The amazing truth is that audiences warm up to a speaker when they get the sense that the speaker respects them for who they are as both hurting and hopeful persons, not for what the speaker wants them to be. In order to earn the right to be heard, a speaker must first connect, heart to heart, without pretension or self-righteousness.

— Quin Schultze  Twitter: @quentinschultze

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Two very basic, recurrent patterns cause most of our communication breakdowns.

First, we emotionally cocoon ourselves. We’re not willing to open up. We’re afraid of what others will think—especially someone in authority, such as a boss, parent, or pastor. So we take the safe route of guarding our deeper feelings. In organizations where there is a lack of trust, practically everyone does this, and leadership has little idea what anyone truly thinks, even about the organization and its leaders. So leaders bring in consultants to reveal the otherwise obvious.

Second, we criticize others. This is essentially a blame game to make ourselves feel better. For instance, much of our gossip is really designed to make us feel superior to those we gossip about. Of course we often have good “reasons” to be critical of others. But others have plenty of reasons to be critical of us as well. We all could fill oceans with rationales. But all of the fish in the ocean won’t enhance the flow of our communication. They will just make us feel more self-righteous—like we deserve a “Rev.” in front our names. Criticism almost always thwarts shared understanding. And it causes more cocooning.

These two patterns dog us daily. Learning how to address them is wisdom, gained and seasoned over time. It requires courage and a generous heart.

— Quentin Schultze     Twitter: @quentinschultze.com

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3 Reasons Not to Ask Questions

by Quentin Schultze

Contrary to common sense, asking questions isn’t always the best way to improve mutual understanding in our communication. Here’s why: #1 When we ask a question we set the agenda. We tell the other person what we want to know about and what he or she should speak about. What if the other person wants […]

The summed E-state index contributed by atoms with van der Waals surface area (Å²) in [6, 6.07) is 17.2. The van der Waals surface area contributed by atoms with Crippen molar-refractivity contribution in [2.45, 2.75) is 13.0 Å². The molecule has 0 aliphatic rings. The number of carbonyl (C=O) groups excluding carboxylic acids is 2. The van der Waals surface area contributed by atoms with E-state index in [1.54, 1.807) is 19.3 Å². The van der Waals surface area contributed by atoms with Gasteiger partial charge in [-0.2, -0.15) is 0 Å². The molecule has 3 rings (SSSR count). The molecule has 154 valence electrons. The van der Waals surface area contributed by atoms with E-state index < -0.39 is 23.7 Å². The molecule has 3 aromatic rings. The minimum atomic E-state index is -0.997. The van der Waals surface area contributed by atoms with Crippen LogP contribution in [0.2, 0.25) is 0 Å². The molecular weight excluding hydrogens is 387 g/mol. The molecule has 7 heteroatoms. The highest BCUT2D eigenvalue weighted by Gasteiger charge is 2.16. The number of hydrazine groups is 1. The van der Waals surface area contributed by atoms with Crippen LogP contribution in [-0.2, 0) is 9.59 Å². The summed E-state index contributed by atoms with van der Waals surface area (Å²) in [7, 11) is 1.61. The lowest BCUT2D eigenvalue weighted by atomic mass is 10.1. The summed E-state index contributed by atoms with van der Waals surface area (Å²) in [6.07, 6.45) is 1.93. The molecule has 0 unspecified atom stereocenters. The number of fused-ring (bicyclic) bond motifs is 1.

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The New Power of a Handwritten Note

by Quentin Schultze

As email and texting are becoming forms of junk mail, handwritten thank-you notes are gaining renewed importance. When I went to a local printer to buy a few hundred personalized note cards, the proprietor told me that he doesn’t get many orders anymore. “People just order a couple dozen online if they need any,” he […]

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Use Your Body Instead of PowerPoint

by Quentin Schultze

I use PowerPoint, but very selectively. My body is more effective. So is yours. Here’s why. The most potent multimedia technology in the world is the human body, including our voices. We’re wondrously multisensory creatures. No humanly devised communication technology can compete with the body. The next time you’re at restaurant just watch and listen […]

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Tweets = New Bumper Snickers

by Quentin Schultze

Every medium has precedents. Social media came out of everything from bedroom sleepovers to water-cooler gab and social shopping. What about Twitter? Post-It notes gone public? Maybe. A better possibility is the bumper sticker. Especially the ones that reflect self-expression rather than just group identity. Especially slightly snarky ones—the bumper snickers. You can buy them […]